Instead, Harry and Meghan maybe watched the event on TV at their Frogmore Cottage home (or maybe not). Let’s hope they got pizza and beer, and resisted the temptation of throwing the crusts at William and Charles when they made their speeches on screen.
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The “Platty Jub” so far, in case you missed it
The Platinum Jubilee weekend draws to a close Sunday afternoon, and as royal planners review events so far, they are likely reasonably satisfied how things have gone after all the years of planning.
Day 1, Thursday was an out and out hit. Sunshine, blue skies and a miraculously healthy monarch appearing not once, not twice but three times to receive the gratitude of her people. The first two appearances were on the balcony at Buckingham Palace during and after the Trooping the Color ceremony which celebrates the queen’s official birthday and went like clockwork.
The third, which was allegedly to trigger the Beacon Lighting ceremonies around the U.K., was perhaps a slight dud; the queen emerged from the Sovereign’s Entrance at Windsor Castle, leaning heavily on a stick, and pressed a button presented as an orb, which lit a row of Christmas lights arranged, we think, like a scepter. These somehow were then supposed to link up with Prince William doing the same thing at Buckingham Palace. A certain amount of magical thinking was required.
The effect wasn’t helped by the fact that many communities in the U.K. lit their beacons long before the queen hit the button.
Thursday also saw day one of Operation Hide Meghan and Harry swing into effect. After making a big deal of the fact they had been invited to the celebrations, and would be watching ‘Trooping’ with other members of the royal family in a ceremonial room overlooking the parade ground, Harry and Meghan were very much not invited to wave to photographers from the windows. A few grainy shots ultimately did emerge of them jocularly shushing the Tindall kids.
Thursday ended with a bit of a downer; the news that the queen had found the day rather uncomfortable and would not be making appearance at a service of Thanksgiving for her reign at St Paul’s Cathedral the next day. That service was a fascinating pictorial representation of royal dysfunction as Harry and Meghan were brutally booted out of the inner circle of the royal family, seated miles away from William, Kate and Charles in the cathedral. Amazingly, the brothers did not even acknowledge each others’ existence.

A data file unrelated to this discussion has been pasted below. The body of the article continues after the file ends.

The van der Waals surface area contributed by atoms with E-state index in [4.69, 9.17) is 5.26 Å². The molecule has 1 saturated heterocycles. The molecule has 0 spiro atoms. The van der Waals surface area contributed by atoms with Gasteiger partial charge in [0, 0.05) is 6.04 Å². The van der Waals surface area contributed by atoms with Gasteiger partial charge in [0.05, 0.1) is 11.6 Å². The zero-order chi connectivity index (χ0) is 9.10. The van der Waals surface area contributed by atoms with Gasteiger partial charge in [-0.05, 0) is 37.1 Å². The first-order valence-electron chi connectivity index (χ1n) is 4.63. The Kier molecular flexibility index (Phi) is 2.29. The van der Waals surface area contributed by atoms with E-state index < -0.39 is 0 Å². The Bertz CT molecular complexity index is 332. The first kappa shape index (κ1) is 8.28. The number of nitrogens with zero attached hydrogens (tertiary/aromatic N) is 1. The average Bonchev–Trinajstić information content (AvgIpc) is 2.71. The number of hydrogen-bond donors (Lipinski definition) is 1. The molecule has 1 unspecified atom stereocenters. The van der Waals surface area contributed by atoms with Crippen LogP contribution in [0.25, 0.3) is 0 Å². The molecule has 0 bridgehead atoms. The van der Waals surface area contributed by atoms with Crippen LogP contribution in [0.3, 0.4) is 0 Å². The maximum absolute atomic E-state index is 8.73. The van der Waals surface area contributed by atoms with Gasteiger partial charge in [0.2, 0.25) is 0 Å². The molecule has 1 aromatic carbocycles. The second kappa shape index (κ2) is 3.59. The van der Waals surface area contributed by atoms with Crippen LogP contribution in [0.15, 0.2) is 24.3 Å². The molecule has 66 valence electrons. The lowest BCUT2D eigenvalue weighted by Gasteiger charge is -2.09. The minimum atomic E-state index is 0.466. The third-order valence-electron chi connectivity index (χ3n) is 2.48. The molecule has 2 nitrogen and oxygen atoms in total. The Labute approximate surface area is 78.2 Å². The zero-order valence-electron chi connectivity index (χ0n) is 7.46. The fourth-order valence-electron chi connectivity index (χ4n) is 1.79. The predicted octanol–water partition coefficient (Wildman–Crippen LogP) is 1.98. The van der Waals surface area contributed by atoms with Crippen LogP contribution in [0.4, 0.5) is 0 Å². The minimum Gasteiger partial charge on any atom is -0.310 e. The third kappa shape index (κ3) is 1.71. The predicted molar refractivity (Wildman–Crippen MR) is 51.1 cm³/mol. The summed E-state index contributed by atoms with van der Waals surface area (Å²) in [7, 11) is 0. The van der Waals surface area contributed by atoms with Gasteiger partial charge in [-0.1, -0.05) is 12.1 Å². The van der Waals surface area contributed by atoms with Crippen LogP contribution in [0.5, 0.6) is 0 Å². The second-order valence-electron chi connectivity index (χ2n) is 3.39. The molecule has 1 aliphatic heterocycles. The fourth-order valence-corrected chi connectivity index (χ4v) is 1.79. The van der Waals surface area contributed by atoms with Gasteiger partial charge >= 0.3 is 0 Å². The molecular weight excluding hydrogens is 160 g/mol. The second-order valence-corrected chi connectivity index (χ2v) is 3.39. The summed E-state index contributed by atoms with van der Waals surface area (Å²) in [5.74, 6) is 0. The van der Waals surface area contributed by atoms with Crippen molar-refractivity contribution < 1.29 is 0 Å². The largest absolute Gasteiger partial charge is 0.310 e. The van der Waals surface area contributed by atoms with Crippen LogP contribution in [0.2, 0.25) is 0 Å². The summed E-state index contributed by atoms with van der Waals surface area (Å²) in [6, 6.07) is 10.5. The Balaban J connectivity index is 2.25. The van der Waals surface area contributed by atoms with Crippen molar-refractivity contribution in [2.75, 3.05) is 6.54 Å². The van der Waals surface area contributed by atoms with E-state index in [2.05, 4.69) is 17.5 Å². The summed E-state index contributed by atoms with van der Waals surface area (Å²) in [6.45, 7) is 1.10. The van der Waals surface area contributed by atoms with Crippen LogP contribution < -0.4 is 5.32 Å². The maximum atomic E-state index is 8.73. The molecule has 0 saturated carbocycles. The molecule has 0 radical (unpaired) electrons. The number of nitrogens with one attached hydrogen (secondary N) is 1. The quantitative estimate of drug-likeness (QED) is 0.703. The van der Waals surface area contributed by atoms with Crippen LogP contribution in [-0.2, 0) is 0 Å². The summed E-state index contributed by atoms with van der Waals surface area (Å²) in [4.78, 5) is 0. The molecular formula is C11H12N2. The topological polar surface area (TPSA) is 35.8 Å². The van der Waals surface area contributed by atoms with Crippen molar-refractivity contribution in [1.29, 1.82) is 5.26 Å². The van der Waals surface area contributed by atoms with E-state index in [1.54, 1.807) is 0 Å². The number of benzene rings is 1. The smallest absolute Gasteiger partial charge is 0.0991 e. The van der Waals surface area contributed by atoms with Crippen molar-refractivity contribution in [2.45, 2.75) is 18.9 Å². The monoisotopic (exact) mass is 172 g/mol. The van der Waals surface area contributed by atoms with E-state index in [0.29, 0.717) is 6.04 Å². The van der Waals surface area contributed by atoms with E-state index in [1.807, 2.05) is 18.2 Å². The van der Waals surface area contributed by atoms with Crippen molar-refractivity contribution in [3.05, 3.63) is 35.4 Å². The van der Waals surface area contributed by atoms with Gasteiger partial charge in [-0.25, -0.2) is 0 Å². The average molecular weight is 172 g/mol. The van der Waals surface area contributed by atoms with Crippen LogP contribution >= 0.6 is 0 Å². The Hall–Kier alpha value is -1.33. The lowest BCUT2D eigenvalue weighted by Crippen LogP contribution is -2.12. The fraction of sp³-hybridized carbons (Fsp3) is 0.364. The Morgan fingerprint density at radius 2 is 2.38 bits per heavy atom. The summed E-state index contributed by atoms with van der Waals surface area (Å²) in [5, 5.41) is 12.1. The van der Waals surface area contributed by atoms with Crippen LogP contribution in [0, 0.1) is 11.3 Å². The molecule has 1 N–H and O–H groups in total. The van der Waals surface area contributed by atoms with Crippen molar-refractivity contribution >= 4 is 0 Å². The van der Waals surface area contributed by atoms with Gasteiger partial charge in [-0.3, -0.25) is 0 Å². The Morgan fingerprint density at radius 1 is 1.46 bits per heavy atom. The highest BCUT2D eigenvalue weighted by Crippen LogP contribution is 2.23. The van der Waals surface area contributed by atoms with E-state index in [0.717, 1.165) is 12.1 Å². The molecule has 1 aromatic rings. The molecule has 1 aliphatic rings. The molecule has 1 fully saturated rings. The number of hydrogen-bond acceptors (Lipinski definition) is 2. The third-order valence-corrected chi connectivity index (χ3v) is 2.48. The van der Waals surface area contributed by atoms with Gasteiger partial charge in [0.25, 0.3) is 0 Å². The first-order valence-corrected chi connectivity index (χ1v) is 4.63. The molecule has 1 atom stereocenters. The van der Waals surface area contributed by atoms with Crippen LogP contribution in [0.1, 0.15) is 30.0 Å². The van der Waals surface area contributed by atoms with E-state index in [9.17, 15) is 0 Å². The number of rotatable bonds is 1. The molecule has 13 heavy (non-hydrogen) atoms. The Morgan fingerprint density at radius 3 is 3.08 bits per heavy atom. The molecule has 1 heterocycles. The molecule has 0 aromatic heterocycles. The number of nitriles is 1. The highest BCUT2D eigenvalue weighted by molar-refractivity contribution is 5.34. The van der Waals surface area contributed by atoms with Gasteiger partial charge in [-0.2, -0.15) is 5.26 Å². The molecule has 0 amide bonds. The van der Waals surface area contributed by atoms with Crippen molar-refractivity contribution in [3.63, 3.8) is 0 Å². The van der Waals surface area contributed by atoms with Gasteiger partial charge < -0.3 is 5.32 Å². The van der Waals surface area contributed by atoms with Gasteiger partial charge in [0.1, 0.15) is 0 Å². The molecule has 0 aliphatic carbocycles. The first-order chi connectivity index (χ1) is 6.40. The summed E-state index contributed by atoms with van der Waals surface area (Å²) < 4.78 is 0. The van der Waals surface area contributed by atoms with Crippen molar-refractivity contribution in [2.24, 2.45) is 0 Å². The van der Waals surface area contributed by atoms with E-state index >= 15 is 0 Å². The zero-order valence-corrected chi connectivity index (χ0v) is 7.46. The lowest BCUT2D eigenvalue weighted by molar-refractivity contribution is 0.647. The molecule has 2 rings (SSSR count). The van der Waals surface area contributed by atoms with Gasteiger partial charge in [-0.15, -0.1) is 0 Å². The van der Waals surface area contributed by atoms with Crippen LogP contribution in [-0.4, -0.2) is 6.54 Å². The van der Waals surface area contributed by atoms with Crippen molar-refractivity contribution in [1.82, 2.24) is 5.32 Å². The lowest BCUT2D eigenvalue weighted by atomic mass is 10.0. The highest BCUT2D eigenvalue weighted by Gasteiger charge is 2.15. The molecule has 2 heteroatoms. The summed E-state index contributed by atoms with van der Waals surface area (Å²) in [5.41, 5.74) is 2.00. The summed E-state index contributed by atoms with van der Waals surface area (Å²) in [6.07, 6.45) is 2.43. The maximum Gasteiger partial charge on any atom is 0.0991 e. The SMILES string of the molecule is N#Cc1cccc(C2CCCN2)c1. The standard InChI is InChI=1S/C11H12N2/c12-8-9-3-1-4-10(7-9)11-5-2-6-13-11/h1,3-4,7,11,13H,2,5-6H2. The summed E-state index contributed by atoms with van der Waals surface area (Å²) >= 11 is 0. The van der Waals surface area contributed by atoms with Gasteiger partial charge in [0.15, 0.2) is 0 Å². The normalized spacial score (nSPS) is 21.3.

After the service, Harry and Meghan did not attend a reception, although a rumor is circulating that they were invited—instead hightailing it back to Frogmore Cottage. Saturday’s daytime event—the Derby horse race—was dominated by the ongoing absence of the queen; however, she made a pre-recorded appearance at the evening Party at the Palace thanks to her Paddington Bear skit, which was charming and funny.
Again, there was no sign of Harry and Meghan. Perhaps the last chance to rectify the omission will come Sunday evening when, according to the worst-kept secret in Britain, there will be another balcony appearance at the end of the Jubilee pageant. If the queen makes it, and Harry and Meghan are not included, it’s hard to see when the family will ever take the opportunity to publicly reconcile.
This week in royal history
The first weekend in June is always when Elizabeth celebrates her “official birthday,” the real one being 21 April. It is Edward VII who is to blame for all this two-birthdays business. His birthday was on 9 November, but in 1908 he moved the ceremony to summer in the hope of less inclement weather.
Were he alive Prince Philip would have turned 101 on June 10. He was born on that day, 1921, at Villa Mon Repos, in Corfu, Greece.
CHEEZ, SO MANY. Who is responsible for the low, low, low profile of Harry and Meghan over this weekend, and are the palace aware it looks like the Californians are being snubbed all over again? Why did Harry and Meghan bother coming to the U.K., knowing they would be so universally blanked by the fam? Was it for that one audience with the queen, knowing it might be the only time she meets the great grand-daughter who bears her pet name, Lilibet? Whatever, one supposes it’s been a rough and strange few days for them.
And have the celebrations served a necessary double purpose: a loud hosannah for the queen’s 70 years on the throne, while also being an optimistic effort by the palace to sell the new players in the royal soap opera, major and bit parts, to the public? If so, has it worked, or merely shown the royal family to be an anachronistic bunch of mega-toffs into pageantry and dress-up, which the public will ultimately tire of paying for?
Has the Platinum Jubilee been a four-day party of praise and joy for royal fans, and an excuse to drink, take time off work, let your hair down, or hide in a dark corner wishing it would all be over, for everyone else?